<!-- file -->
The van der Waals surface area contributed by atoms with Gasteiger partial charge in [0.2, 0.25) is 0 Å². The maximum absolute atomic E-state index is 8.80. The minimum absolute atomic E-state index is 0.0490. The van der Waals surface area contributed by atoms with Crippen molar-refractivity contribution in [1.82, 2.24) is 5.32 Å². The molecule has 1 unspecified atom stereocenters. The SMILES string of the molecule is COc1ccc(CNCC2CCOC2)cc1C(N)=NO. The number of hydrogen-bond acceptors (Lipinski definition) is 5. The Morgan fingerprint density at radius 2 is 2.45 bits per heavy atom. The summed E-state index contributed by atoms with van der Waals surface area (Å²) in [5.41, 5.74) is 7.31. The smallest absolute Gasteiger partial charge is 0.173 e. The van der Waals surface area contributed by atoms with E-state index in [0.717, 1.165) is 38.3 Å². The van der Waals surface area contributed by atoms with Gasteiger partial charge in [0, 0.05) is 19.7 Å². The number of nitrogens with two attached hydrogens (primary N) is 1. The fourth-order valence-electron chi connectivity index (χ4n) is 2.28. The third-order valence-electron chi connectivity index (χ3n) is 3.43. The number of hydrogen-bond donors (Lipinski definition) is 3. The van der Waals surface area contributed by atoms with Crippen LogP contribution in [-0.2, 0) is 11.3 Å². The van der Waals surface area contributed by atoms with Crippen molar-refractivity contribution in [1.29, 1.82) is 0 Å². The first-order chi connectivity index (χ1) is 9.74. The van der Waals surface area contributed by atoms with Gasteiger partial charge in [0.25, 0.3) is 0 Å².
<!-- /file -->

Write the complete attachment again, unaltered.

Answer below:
The van der Waals surface area contributed by atoms with Gasteiger partial charge in [0.2, 0.25) is 0 Å². The maximum absolute atomic E-state index is 8.80. The minimum absolute atomic E-state index is 0.0490. The van der Waals surface area contributed by atoms with Crippen molar-refractivity contribution in [1.82, 2.24) is 5.32 Å². The molecule has 1 unspecified atom stereocenters. The SMILES string of the molecule is COc1ccc(CNCC2CCOC2)cc1C(N)=NO. The number of hydrogen-bond acceptors (Lipinski definition) is 5. The Morgan fingerprint density at radius 2 is 2.45 bits per heavy atom. The summed E-state index contributed by atoms with van der Waals surface area (Å²) in [5.41, 5.74) is 7.31. The smallest absolute Gasteiger partial charge is 0.173 e. The van der Waals surface area contributed by atoms with E-state index in [0.717, 1.165) is 38.3 Å². The van der Waals surface area contributed by atoms with Gasteiger partial charge in [0, 0.05) is 19.7 Å². The number of nitrogens with two attached hydrogens (primary N) is 1. The fourth-order valence-electron chi connectivity index (χ4n) is 2.28. The third-order valence-electron chi connectivity index (χ3n) is 3.43. The number of hydrogen-bond donors (Lipinski definition) is 3. The van der Waals surface area contributed by atoms with Crippen LogP contribution in [-0.2, 0) is 11.3 Å². The van der Waals surface area contributed by atoms with Crippen molar-refractivity contribution in [1.29, 1.82) is 0 Å². The first-order chi connectivity index (χ1) is 9.74. The van der Waals surface area contributed by atoms with Gasteiger partial charge in [0.25, 0.3) is 0 Å².